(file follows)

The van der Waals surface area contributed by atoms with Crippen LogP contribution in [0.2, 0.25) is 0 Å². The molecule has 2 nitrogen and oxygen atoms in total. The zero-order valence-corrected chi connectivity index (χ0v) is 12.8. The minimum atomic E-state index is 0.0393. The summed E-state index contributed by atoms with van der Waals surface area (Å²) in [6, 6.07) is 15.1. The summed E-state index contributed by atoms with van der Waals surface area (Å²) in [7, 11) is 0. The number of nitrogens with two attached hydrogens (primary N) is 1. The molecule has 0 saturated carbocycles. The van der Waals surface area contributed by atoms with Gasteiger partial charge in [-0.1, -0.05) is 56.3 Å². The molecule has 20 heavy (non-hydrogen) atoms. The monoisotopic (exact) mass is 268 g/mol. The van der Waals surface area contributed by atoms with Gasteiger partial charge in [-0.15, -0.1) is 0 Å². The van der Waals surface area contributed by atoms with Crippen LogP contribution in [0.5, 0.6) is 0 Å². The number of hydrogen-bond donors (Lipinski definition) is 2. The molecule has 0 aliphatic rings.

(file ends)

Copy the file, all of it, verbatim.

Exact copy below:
The van der Waals surface area contributed by atoms with Crippen LogP contribution in [0.2, 0.25) is 0 Å². The molecule has 2 nitrogen and oxygen atoms in total. The zero-order valence-corrected chi connectivity index (χ0v) is 12.8. The minimum atomic E-state index is 0.0393. The summed E-state index contributed by atoms with van der Waals surface area (Å²) in [6, 6.07) is 15.1. The summed E-state index contributed by atoms with van der Waals surface area (Å²) in [7, 11) is 0. The number of nitrogens with two attached hydrogens (primary N) is 1. The molecule has 0 saturated carbocycles. The van der Waals surface area contributed by atoms with Gasteiger partial charge in [-0.1, -0.05) is 56.3 Å². The molecule has 20 heavy (non-hydrogen) atoms. The monoisotopic (exact) mass is 268 g/mol. The van der Waals surface area contributed by atoms with Gasteiger partial charge in [-0.15, -0.1) is 0 Å². The van der Waals surface area contributed by atoms with Crippen LogP contribution in [0.5, 0.6) is 0 Å². The number of hydrogen-bond donors (Lipinski definition) is 2. The molecule has 0 aliphatic rings.